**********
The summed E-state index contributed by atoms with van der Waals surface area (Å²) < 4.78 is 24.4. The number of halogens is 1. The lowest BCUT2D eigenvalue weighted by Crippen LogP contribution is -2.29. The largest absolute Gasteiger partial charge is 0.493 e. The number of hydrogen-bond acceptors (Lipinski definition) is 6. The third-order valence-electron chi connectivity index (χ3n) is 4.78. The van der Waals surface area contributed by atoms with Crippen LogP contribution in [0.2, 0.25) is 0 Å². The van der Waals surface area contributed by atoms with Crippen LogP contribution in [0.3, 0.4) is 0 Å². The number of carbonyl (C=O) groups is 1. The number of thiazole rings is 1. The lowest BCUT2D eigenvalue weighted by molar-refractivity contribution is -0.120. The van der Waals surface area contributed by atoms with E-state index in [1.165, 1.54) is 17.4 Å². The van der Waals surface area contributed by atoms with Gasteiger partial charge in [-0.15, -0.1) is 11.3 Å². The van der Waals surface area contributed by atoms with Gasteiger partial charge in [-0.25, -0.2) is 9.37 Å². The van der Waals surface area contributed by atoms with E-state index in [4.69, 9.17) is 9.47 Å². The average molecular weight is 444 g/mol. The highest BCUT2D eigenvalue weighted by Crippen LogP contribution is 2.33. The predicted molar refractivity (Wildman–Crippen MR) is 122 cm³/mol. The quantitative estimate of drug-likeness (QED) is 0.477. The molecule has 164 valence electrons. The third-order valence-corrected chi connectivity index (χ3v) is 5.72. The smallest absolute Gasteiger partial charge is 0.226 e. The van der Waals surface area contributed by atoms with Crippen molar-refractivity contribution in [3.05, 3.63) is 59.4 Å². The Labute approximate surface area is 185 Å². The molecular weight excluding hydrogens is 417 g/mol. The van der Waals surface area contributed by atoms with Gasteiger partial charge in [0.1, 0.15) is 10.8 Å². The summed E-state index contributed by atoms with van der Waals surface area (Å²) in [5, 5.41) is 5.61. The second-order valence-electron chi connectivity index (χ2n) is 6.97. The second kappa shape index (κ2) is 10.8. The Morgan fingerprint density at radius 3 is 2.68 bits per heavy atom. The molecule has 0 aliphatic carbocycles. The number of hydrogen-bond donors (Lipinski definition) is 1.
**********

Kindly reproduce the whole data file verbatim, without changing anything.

The summed E-state index contributed by atoms with van der Waals surface area (Å²) < 4.78 is 24.4. The number of halogens is 1. The lowest BCUT2D eigenvalue weighted by Crippen LogP contribution is -2.29. The largest absolute Gasteiger partial charge is 0.493 e. The number of hydrogen-bond acceptors (Lipinski definition) is 6. The third-order valence-electron chi connectivity index (χ3n) is 4.78. The van der Waals surface area contributed by atoms with Crippen LogP contribution in [0.2, 0.25) is 0 Å². The van der Waals surface area contributed by atoms with Crippen LogP contribution in [0.3, 0.4) is 0 Å². The number of carbonyl (C=O) groups is 1. The number of thiazole rings is 1. The lowest BCUT2D eigenvalue weighted by molar-refractivity contribution is -0.120. The van der Waals surface area contributed by atoms with E-state index in [1.165, 1.54) is 17.4 Å². The van der Waals surface area contributed by atoms with Gasteiger partial charge in [-0.15, -0.1) is 11.3 Å². The van der Waals surface area contributed by atoms with Gasteiger partial charge in [-0.25, -0.2) is 9.37 Å². The van der Waals surface area contributed by atoms with E-state index in [4.69, 9.17) is 9.47 Å². The average molecular weight is 444 g/mol. The highest BCUT2D eigenvalue weighted by Crippen LogP contribution is 2.33. The predicted molar refractivity (Wildman–Crippen MR) is 122 cm³/mol. The quantitative estimate of drug-likeness (QED) is 0.477. The molecule has 164 valence electrons. The third-order valence-corrected chi connectivity index (χ3v) is 5.72. The smallest absolute Gasteiger partial charge is 0.226 e. The van der Waals surface area contributed by atoms with Crippen molar-refractivity contribution in [3.05, 3.63) is 59.4 Å². The Labute approximate surface area is 185 Å². The molecular weight excluding hydrogens is 417 g/mol. The van der Waals surface area contributed by atoms with Gasteiger partial charge in [0.1, 0.15) is 10.8 Å². The summed E-state index contributed by atoms with van der Waals surface area (Å²) in [5, 5.41) is 5.61. The second-order valence-electron chi connectivity index (χ2n) is 6.97. The second kappa shape index (κ2) is 10.8. The Morgan fingerprint density at radius 3 is 2.68 bits per heavy atom. The molecule has 0 aliphatic carbocycles. The number of hydrogen-bond donors (Lipinski definition) is 1.